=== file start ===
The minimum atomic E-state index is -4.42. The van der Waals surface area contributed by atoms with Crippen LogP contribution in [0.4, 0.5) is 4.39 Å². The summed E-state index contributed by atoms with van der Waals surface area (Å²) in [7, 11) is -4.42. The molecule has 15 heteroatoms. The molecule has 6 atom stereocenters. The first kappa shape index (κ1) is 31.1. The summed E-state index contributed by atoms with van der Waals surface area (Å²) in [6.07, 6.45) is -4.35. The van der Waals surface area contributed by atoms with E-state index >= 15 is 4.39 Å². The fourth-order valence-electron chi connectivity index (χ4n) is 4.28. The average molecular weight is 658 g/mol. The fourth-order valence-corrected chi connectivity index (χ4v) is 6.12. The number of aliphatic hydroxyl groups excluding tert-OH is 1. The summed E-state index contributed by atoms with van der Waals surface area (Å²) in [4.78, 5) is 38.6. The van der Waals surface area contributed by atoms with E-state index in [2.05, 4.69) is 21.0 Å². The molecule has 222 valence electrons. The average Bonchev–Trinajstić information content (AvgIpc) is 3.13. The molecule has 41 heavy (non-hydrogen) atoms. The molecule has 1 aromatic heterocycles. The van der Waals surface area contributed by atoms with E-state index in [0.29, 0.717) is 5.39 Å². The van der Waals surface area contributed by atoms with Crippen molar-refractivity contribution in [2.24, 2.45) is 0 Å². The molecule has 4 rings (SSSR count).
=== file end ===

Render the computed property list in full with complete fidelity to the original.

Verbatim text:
The minimum atomic E-state index is -4.42. The van der Waals surface area contributed by atoms with Crippen LogP contribution in [0.4, 0.5) is 4.39 Å². The summed E-state index contributed by atoms with van der Waals surface area (Å²) in [7, 11) is -4.42. The molecule has 15 heteroatoms. The molecule has 6 atom stereocenters. The first kappa shape index (κ1) is 31.1. The summed E-state index contributed by atoms with van der Waals surface area (Å²) in [6.07, 6.45) is -4.35. The van der Waals surface area contributed by atoms with E-state index >= 15 is 4.39 Å². The fourth-order valence-electron chi connectivity index (χ4n) is 4.28. The average molecular weight is 658 g/mol. The fourth-order valence-corrected chi connectivity index (χ4v) is 6.12. The number of aliphatic hydroxyl groups excluding tert-OH is 1. The summed E-state index contributed by atoms with van der Waals surface area (Å²) in [4.78, 5) is 38.6. The van der Waals surface area contributed by atoms with E-state index in [2.05, 4.69) is 21.0 Å². The molecule has 222 valence electrons. The average Bonchev–Trinajstić information content (AvgIpc) is 3.13. The molecule has 41 heavy (non-hydrogen) atoms. The molecule has 1 aromatic heterocycles. The van der Waals surface area contributed by atoms with E-state index in [0.29, 0.717) is 5.39 Å². The van der Waals surface area contributed by atoms with Crippen molar-refractivity contribution in [2.24, 2.45) is 0 Å². The molecule has 4 rings (SSSR count).